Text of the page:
There are many reasons why English is the overwhelming language in present day music, yet I would state that the fundamental reasons are historical and linguistic.
The British colonisation began in the 17th century when many people from England, Scotland and Ireland migrated into to the so called “New World”: U.S.A., Canada, Australia and New Zealand. This huge colonisation of native language speakers provoked an expansion of the vocabulary through contact with the original settlers of these areas (U.S.A., Canada, Australia and New Zealand). As a result, in these nations, English is now used as a mother tongue.
In the 18th century the British Empire colonised Asia and Africa with the purpose of spreading its impact around the world. Since this period and due to the British Empire and its colonisation, the most powerful country worldwide has always been an Anglo-Saxon country.
Moreover, paying attention to the places where most genres which are popular nowadays started, it can be seen that they began in Anglo-Saxon territories: rock music, the base of pop music and one of the most famous genres of music nowadays began in the US and was refined in the UK; House genre, in Chicago; Techno genre, in Detroit; Indie-rock, in the US and UK; and Jazz in New Orleans. These two nations, the United States and the United Kingdom, remain the biggest exporters of music nowadays. With music being exported worldwide due to globalisation and improved communication links it can reach everybody no matter what their native language is.
For further insight into this topic you can check out our article: Why has the English language become a global leader of languages?
When comparing English with another language it can be appreciated that English is a very easy language in which to write lyrics and compose music. As an example, we will compare English, which is a Germanic Language, with Spanish, a Latin language.
- Alphabet: both English and Spanish use the Latin alphabet with the differentiation that English alphabet contains 26 letters and Spanish alphabet contains one more letter, the ñ.
- Phonology: The phonological system of Spanish is significantly different from that of English, particularly in the aspects of vowel sounds and sentence stress. English has twelve pure vowel sounds and eight diphthongs. This contrasts with Spanish, that has 5 pure vowels and 5 diphthongs. The length of the vowel sounds plays an important role.
- Gender: English nouns do not have gender while Spanish nouns have it. In the English language, all nouns use the same article: “the”. In the Spanish language, each noun is thought to be either masculine or feminine, and the articles “the,” el (masculine) or la (female), will frequently go with the noun to exhibit which gender the noun is.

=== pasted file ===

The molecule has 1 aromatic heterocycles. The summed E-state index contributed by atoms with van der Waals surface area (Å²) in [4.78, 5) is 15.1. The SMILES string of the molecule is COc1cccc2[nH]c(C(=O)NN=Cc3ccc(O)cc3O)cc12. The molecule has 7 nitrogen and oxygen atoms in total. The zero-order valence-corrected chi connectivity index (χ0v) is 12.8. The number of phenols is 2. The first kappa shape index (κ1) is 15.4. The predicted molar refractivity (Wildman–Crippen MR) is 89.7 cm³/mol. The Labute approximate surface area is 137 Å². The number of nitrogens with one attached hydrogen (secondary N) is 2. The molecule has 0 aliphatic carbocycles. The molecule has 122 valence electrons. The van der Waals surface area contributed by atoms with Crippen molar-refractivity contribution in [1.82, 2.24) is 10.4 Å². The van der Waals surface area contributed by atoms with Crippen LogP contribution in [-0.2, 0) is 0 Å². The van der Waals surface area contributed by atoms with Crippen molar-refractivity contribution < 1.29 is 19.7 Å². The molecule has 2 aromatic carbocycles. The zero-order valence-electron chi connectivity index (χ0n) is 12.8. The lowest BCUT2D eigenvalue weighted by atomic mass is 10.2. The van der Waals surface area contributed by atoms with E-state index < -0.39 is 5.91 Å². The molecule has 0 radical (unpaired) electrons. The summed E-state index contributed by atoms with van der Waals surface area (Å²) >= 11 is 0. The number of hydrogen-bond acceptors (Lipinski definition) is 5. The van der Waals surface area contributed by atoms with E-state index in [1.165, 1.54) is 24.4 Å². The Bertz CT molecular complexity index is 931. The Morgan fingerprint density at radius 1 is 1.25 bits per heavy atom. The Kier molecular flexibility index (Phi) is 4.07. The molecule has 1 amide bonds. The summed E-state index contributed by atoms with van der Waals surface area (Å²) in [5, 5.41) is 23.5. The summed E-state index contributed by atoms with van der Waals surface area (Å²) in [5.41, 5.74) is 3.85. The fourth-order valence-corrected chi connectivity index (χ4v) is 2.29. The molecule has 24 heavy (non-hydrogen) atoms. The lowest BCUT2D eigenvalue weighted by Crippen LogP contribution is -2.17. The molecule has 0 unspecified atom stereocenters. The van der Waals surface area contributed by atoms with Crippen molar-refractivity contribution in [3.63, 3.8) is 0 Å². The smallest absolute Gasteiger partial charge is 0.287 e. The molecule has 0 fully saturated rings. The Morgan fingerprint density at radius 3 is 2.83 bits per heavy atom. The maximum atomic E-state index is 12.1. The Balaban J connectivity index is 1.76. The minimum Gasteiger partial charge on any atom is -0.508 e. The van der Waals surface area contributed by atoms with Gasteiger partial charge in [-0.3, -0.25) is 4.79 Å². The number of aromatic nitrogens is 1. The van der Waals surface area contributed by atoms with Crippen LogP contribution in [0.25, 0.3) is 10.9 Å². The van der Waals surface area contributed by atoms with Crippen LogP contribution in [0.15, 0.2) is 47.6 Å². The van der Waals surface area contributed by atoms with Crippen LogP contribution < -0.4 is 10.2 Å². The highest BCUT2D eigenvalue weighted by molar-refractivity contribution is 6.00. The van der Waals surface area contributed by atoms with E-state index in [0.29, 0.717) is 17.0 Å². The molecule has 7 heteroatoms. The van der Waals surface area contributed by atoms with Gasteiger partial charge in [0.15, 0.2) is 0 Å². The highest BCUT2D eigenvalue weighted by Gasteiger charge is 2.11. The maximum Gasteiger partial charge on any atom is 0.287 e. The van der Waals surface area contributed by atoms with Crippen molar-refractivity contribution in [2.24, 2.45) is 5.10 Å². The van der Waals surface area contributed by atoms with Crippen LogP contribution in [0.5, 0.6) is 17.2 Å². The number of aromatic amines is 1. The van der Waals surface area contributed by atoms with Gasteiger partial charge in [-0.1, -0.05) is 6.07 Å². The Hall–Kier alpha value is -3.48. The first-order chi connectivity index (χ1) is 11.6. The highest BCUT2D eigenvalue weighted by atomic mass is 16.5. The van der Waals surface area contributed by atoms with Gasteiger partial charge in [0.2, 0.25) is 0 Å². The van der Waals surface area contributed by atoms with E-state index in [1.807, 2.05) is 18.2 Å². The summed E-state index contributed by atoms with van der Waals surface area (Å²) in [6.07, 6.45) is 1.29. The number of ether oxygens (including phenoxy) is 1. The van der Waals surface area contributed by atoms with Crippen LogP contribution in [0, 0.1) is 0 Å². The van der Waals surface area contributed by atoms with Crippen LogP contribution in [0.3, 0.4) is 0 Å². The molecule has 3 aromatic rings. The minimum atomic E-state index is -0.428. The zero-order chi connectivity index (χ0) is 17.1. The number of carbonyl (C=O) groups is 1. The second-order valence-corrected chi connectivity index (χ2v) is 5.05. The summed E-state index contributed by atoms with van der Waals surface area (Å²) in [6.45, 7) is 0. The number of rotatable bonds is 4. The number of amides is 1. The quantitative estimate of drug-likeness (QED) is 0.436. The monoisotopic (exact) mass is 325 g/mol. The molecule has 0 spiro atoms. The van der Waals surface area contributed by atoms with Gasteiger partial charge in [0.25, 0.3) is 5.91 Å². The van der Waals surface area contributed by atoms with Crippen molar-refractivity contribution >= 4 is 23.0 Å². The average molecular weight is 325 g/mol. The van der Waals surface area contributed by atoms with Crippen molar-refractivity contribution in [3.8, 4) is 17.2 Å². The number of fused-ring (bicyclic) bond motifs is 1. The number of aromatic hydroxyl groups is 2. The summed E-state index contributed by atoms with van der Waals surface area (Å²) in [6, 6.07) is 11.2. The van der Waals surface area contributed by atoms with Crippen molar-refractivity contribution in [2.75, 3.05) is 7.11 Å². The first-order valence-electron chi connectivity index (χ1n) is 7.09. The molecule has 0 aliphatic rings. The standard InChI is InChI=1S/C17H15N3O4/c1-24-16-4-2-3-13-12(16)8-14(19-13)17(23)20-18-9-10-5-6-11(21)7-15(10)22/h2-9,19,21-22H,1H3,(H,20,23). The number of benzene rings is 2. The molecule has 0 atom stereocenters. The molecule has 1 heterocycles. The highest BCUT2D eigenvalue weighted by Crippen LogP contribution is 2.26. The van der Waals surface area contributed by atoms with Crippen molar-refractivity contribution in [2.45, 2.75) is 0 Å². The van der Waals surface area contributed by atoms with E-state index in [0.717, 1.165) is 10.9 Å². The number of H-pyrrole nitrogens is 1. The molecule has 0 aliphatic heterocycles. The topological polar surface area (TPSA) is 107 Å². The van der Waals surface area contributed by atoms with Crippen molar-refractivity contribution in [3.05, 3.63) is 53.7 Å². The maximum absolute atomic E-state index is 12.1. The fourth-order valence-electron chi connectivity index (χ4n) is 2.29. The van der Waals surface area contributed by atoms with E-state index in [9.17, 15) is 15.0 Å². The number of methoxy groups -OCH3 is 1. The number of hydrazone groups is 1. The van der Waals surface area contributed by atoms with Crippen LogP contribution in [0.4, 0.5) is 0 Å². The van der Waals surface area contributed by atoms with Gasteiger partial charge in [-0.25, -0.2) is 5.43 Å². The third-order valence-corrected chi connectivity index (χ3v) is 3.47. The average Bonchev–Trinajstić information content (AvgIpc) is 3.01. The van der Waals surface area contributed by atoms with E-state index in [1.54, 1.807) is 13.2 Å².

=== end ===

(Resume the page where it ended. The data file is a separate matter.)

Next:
In a nutshell, since English is not a tonal language and is very permissive when referring to stress and prosody, it is much simpler than Spanish, with its very precise vowels and stresses.
AN EXAMPLE AND STUDY CASE: EUROVISION
Eurovision is a very good example of how far English language has reached in music. Each May since 1956 individuals from crosswise over Europe and around the globe have assembled around their TVs for an expanded night of worldwide excitement: The Eurovision Song Contest. For one night consistently our mainland, rich with languages and cultures, is joined by music. With up to 27 finalists and 200 million watchers, the opposition may well be a fun occasion however maybe it’s not the festival of European language and cultural diversity that it could be. In the initial ten years of Eurovision, the UK and Ireland were the main two nations to sing in English. Presently English is the thing that we anticipate. English is a universal language talked by more than 1 billion individuals around the world. It is therefore not unexpected that such a large number of musicians make music in English. Obviously, music makes money and a bigger audience makes more money. Of course, maybe English just sounds better. How about we consider that albeit English music is all around, music isn’t the only thing that matters. For whatever length of time that we keep on learning, to talk, to acknowledge and to love, diversity will prosper.
by Alba Malagon Diaz